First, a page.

How to NÖ: Schloss Schallaburg

On behalf of my family’s interest in the Niederösterreich Card, welcome to my How-to series where I show you places to go, things to see, food to eat, and coffee to drink using the NÖ card.

Schloss Schallaburg

Just over an hour away from Vienna lies a sleepy village that sits beneath a 1,000 year old castle.

A quick history lesson: Schloss Schallaburg is a castle that dates back to the 11th century and was given a major facelift in the 16th century to make it, specifically, a castle of the Renaissance. Though the structure took an unfortunate economic beating during both World War 1 and World War 2, parts of it such as the terra-cotta courtyard remain in tact.

For the grownups

For wanderers and explorers, there are a number of hiking trails in the surrounding area.

The castle’s Renaissance Garden is a must-see. All plants and flowers are products of the Renaissance, thus flaunting a unique variety of color and style. There are plenty of benches, shaded and non, for anyone looking for a time to relax, sunbathe, chat, or snack.

The castle itself is open for only a limited amount of guide-free exploration. Though there are guided castle tours available (check online ahead of time for availability), guests can wander through certain areas, such as the moat, crypt, and event hall.

For Danube enthusiasts, Schloss Schallaburg is currently offering an exhibition, The Danube, in which guests can learn about the river’s history, wildlife, and tourism.

Pssst: Our family participated in exactly two minutes of the tour. It was not going to be an exciting time for the three and five year old.

Lastly, grownups can treat themselves to a delicious meal at the castle’s restaurant, located in the middle of the preserved terra-cotta courtyard.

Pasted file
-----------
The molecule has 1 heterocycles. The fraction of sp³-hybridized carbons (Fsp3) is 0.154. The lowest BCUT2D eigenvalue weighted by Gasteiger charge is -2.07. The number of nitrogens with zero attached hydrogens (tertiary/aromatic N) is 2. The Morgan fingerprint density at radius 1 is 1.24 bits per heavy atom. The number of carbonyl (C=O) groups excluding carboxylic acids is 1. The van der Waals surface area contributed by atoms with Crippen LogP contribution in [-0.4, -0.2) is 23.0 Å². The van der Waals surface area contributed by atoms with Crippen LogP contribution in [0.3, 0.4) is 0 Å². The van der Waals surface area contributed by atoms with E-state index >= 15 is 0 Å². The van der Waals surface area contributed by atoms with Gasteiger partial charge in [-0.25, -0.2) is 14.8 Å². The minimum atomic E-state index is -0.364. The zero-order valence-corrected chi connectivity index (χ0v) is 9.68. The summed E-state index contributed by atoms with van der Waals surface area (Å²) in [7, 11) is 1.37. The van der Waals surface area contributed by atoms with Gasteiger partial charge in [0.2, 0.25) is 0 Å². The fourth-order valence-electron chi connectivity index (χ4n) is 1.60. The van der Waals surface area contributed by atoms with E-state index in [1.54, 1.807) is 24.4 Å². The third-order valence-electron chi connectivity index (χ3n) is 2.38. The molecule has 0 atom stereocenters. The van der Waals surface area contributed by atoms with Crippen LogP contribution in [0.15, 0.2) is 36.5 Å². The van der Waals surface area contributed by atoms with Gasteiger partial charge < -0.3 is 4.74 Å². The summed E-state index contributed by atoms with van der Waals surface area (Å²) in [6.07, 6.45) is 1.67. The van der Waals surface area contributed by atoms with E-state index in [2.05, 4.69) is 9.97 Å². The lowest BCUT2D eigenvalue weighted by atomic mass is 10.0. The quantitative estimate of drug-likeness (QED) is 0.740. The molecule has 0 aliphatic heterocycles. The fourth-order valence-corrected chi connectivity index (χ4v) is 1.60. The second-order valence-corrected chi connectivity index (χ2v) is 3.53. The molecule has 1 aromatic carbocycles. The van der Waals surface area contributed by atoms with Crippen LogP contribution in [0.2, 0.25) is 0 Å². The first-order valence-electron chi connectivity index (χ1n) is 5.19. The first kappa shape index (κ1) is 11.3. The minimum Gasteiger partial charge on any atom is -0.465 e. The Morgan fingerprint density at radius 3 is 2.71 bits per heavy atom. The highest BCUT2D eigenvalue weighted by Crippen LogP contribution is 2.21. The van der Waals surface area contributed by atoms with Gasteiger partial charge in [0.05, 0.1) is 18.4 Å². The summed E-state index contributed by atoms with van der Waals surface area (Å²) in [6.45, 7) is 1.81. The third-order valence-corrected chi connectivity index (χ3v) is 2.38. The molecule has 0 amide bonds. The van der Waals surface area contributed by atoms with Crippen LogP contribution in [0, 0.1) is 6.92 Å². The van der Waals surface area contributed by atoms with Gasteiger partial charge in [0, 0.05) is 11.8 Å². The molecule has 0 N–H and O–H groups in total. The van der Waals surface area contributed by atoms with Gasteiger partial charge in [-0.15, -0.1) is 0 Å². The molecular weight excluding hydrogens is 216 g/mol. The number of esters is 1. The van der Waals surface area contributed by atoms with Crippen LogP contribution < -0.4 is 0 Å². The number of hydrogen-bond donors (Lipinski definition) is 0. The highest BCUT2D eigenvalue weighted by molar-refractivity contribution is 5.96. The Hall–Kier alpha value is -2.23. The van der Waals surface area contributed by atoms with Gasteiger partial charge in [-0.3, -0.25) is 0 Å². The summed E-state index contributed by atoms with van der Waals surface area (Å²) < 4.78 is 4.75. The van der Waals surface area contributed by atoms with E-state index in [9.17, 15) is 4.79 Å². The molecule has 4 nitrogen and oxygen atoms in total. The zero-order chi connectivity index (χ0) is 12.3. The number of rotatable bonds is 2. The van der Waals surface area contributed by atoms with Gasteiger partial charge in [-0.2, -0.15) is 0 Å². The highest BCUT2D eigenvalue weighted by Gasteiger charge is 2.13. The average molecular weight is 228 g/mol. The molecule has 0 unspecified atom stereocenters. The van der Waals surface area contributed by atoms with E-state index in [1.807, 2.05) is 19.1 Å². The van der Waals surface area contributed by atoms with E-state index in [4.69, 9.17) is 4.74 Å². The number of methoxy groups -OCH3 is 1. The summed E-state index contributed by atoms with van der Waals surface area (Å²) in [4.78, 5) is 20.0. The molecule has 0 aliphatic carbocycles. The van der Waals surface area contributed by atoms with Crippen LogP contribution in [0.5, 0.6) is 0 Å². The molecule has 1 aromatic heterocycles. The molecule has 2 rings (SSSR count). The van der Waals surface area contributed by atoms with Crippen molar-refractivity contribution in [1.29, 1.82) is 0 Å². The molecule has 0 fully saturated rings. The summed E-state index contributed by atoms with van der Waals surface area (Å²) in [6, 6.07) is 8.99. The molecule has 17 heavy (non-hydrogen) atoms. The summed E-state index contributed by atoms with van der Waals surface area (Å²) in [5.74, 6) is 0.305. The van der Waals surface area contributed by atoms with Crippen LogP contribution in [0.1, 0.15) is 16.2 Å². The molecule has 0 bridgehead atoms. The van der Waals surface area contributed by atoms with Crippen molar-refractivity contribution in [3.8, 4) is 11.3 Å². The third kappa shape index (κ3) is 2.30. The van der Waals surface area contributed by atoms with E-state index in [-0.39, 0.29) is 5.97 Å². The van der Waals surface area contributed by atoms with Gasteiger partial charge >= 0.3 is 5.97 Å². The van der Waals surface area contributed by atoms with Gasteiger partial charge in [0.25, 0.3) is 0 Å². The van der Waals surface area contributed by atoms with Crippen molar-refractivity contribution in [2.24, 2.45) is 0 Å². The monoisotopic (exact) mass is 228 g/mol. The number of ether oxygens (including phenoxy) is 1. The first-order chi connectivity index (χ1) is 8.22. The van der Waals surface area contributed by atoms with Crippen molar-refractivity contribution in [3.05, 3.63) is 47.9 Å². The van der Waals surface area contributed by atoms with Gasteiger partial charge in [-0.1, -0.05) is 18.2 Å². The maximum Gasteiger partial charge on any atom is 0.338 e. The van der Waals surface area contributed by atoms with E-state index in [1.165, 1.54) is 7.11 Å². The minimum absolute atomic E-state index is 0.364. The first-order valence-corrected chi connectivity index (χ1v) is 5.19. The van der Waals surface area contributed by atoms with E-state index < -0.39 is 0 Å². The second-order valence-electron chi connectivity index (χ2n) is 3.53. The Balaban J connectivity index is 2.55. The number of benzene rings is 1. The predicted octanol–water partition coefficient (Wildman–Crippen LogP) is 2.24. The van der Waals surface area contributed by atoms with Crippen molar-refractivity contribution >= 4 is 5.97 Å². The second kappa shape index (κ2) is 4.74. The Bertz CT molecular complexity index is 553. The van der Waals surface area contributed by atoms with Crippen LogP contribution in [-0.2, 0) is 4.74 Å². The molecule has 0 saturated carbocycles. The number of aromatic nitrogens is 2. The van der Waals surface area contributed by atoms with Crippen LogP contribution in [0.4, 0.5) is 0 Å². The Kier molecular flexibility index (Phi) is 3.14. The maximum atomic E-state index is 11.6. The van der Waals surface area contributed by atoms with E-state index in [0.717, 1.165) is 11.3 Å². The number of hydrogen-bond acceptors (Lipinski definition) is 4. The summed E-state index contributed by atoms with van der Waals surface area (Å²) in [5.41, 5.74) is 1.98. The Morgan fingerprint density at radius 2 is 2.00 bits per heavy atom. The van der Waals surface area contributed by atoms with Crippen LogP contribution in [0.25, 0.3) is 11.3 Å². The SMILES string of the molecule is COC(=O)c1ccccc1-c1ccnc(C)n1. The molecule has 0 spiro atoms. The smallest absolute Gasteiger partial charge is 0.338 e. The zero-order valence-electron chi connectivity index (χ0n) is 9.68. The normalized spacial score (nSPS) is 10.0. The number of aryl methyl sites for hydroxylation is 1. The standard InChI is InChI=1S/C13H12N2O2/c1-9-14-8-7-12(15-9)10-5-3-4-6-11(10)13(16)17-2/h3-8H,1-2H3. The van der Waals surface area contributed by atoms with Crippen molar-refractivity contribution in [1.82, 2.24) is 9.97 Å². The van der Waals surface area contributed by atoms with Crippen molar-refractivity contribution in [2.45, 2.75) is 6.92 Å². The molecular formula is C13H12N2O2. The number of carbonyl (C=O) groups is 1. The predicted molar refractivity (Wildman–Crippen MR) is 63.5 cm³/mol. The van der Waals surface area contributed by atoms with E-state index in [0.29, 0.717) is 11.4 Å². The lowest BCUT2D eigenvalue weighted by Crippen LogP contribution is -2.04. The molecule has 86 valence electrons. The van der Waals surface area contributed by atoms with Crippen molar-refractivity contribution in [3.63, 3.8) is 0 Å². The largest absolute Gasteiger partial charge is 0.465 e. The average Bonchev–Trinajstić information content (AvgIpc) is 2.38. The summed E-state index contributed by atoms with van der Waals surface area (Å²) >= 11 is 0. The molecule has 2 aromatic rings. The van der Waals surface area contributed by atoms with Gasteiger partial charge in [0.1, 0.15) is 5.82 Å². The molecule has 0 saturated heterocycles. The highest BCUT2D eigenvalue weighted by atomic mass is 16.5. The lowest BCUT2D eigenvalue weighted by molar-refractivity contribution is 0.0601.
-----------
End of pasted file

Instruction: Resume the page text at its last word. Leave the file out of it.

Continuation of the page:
For the kids

Because I drag my family to garden after garden whenever possible, my kids have grown to somewhat appreciate all the “pretty things”. That or they’ve simply learned to put up with me. Probably the latter. Anyway, they genuinely enjoyed the Renaissance Garden. There’s plenty of room for kids to run around, sit down, or pose for awkward family selfies.

Just above the castle gardens, is a spot for archery. Unfortunately, we didn’t see anyone participating in this activity as it is only offered on Saturdays and we went on a Monday. So if archery is a must on your kid’s to-do list, make sure you head over on a Saturday.

The real highlight is the Dragon Playground, located in what once was the castle moat. The playground is in the shape of a dragon, and from even a parent’s perspective, it is very cool. Our three year old had no problem getting up and about, and our five year old was entertained by plenty of the more challenging parts of the structure.

Will and I sat there for ages while the kids got their wiggles out. I even attempted the parallel ropes to show my kids that I still no how to play. However, it took me seven years to make it to the other side, so… whatever remaining confidence they had left in me was lost.


All in all, a great place to go for all ages. We recommend you add it to your hopefully growing list of things to see in Austria.

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